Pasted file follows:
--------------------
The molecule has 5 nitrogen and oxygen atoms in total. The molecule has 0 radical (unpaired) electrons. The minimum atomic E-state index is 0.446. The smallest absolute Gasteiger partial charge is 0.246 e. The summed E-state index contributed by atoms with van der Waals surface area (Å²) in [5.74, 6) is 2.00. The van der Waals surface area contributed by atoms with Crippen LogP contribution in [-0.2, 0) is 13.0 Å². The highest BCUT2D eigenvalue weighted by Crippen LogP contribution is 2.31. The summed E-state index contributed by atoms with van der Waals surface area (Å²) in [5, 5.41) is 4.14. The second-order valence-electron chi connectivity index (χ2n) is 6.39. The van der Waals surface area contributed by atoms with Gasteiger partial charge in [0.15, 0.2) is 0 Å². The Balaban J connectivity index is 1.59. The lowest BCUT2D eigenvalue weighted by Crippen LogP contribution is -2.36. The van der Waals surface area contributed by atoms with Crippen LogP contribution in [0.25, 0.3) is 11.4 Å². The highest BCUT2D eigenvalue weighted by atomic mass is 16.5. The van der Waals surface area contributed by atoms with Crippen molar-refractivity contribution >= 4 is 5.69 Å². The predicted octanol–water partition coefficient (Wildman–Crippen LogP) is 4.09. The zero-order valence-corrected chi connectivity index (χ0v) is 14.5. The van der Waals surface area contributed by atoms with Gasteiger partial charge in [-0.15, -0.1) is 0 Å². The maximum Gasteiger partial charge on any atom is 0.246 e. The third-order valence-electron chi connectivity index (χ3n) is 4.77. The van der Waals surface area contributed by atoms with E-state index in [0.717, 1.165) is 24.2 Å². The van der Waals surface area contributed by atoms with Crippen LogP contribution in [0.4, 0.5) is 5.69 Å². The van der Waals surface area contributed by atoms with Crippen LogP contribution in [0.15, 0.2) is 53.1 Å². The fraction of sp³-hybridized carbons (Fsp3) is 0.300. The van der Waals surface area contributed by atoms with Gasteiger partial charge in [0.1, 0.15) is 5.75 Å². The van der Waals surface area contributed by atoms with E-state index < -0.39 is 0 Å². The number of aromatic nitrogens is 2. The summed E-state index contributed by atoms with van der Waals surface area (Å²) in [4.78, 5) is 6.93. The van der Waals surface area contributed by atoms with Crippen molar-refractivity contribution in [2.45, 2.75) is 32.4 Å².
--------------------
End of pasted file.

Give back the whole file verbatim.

The molecule has 5 nitrogen and oxygen atoms in total. The molecule has 0 radical (unpaired) electrons. The minimum atomic E-state index is 0.446. The smallest absolute Gasteiger partial charge is 0.246 e. The summed E-state index contributed by atoms with van der Waals surface area (Å²) in [5.74, 6) is 2.00. The van der Waals surface area contributed by atoms with Crippen LogP contribution in [-0.2, 0) is 13.0 Å². The highest BCUT2D eigenvalue weighted by Crippen LogP contribution is 2.31. The summed E-state index contributed by atoms with van der Waals surface area (Å²) in [5, 5.41) is 4.14. The second-order valence-electron chi connectivity index (χ2n) is 6.39. The van der Waals surface area contributed by atoms with Gasteiger partial charge in [0.15, 0.2) is 0 Å². The Balaban J connectivity index is 1.59. The lowest BCUT2D eigenvalue weighted by Crippen LogP contribution is -2.36. The van der Waals surface area contributed by atoms with Crippen LogP contribution in [0.25, 0.3) is 11.4 Å². The highest BCUT2D eigenvalue weighted by atomic mass is 16.5. The van der Waals surface area contributed by atoms with Crippen molar-refractivity contribution >= 4 is 5.69 Å². The predicted octanol–water partition coefficient (Wildman–Crippen LogP) is 4.09. The zero-order valence-corrected chi connectivity index (χ0v) is 14.5. The van der Waals surface area contributed by atoms with Gasteiger partial charge in [-0.15, -0.1) is 0 Å². The maximum Gasteiger partial charge on any atom is 0.246 e. The third-order valence-electron chi connectivity index (χ3n) is 4.77. The van der Waals surface area contributed by atoms with E-state index in [0.717, 1.165) is 24.2 Å². The van der Waals surface area contributed by atoms with Crippen LogP contribution in [0.4, 0.5) is 5.69 Å². The van der Waals surface area contributed by atoms with Crippen LogP contribution in [0.15, 0.2) is 53.1 Å². The fraction of sp³-hybridized carbons (Fsp3) is 0.300. The van der Waals surface area contributed by atoms with Gasteiger partial charge in [0.1, 0.15) is 5.75 Å². The van der Waals surface area contributed by atoms with E-state index < -0.39 is 0 Å². The number of aromatic nitrogens is 2. The summed E-state index contributed by atoms with van der Waals surface area (Å²) in [4.78, 5) is 6.93. The van der Waals surface area contributed by atoms with Crippen molar-refractivity contribution in [2.45, 2.75) is 32.4 Å².